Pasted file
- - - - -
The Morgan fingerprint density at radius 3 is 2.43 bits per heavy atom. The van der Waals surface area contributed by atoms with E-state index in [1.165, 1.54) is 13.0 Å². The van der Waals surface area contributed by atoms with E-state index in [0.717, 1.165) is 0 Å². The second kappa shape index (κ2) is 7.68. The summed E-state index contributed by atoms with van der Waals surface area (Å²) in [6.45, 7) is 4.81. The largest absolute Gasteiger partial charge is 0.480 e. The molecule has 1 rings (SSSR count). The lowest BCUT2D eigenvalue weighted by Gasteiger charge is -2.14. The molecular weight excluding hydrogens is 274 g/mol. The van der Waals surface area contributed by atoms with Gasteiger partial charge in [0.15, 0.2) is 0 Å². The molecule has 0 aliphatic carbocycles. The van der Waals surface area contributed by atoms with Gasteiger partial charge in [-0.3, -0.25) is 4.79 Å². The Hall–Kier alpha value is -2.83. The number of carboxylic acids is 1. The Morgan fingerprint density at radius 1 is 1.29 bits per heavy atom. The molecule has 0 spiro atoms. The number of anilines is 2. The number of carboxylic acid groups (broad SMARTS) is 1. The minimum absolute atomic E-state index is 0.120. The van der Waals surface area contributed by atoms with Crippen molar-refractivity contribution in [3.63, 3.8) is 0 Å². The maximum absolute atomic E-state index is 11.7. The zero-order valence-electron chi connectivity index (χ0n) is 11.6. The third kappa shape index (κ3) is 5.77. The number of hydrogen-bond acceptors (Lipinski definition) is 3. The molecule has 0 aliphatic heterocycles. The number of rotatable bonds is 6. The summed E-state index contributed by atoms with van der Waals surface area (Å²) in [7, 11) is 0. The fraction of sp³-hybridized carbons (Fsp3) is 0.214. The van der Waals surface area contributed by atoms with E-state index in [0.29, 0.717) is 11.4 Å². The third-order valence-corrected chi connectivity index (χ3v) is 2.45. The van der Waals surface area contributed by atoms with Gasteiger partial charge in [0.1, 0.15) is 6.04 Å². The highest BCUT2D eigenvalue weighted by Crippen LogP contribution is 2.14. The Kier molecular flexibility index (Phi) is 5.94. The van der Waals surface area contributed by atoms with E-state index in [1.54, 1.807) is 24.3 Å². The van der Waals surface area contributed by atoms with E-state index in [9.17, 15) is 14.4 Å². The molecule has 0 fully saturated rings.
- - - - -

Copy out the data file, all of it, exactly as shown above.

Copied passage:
The Morgan fingerprint density at radius 3 is 2.43 bits per heavy atom. The van der Waals surface area contributed by atoms with E-state index in [1.165, 1.54) is 13.0 Å². The van der Waals surface area contributed by atoms with E-state index in [0.717, 1.165) is 0 Å². The second kappa shape index (κ2) is 7.68. The summed E-state index contributed by atoms with van der Waals surface area (Å²) in [6.45, 7) is 4.81. The largest absolute Gasteiger partial charge is 0.480 e. The molecule has 1 rings (SSSR count). The lowest BCUT2D eigenvalue weighted by Gasteiger charge is -2.14. The molecular weight excluding hydrogens is 274 g/mol. The van der Waals surface area contributed by atoms with Gasteiger partial charge in [0.15, 0.2) is 0 Å². The molecule has 0 aliphatic carbocycles. The van der Waals surface area contributed by atoms with Gasteiger partial charge in [-0.3, -0.25) is 4.79 Å². The Hall–Kier alpha value is -2.83. The number of carboxylic acids is 1. The Morgan fingerprint density at radius 1 is 1.29 bits per heavy atom. The molecule has 0 spiro atoms. The number of anilines is 2. The number of carboxylic acid groups (broad SMARTS) is 1. The minimum absolute atomic E-state index is 0.120. The van der Waals surface area contributed by atoms with Crippen molar-refractivity contribution in [3.63, 3.8) is 0 Å². The maximum absolute atomic E-state index is 11.7. The zero-order valence-electron chi connectivity index (χ0n) is 11.6. The third kappa shape index (κ3) is 5.77. The number of hydrogen-bond acceptors (Lipinski definition) is 3. The molecule has 0 aliphatic heterocycles. The number of rotatable bonds is 6. The summed E-state index contributed by atoms with van der Waals surface area (Å²) in [7, 11) is 0. The fraction of sp³-hybridized carbons (Fsp3) is 0.214. The van der Waals surface area contributed by atoms with E-state index in [0.29, 0.717) is 11.4 Å². The third-order valence-corrected chi connectivity index (χ3v) is 2.45. The van der Waals surface area contributed by atoms with Gasteiger partial charge in [0.1, 0.15) is 6.04 Å². The highest BCUT2D eigenvalue weighted by Crippen LogP contribution is 2.14. The Kier molecular flexibility index (Phi) is 5.94. The van der Waals surface area contributed by atoms with E-state index in [1.54, 1.807) is 24.3 Å². The van der Waals surface area contributed by atoms with E-state index in [9.17, 15) is 14.4 Å². The molecule has 0 fully saturated rings.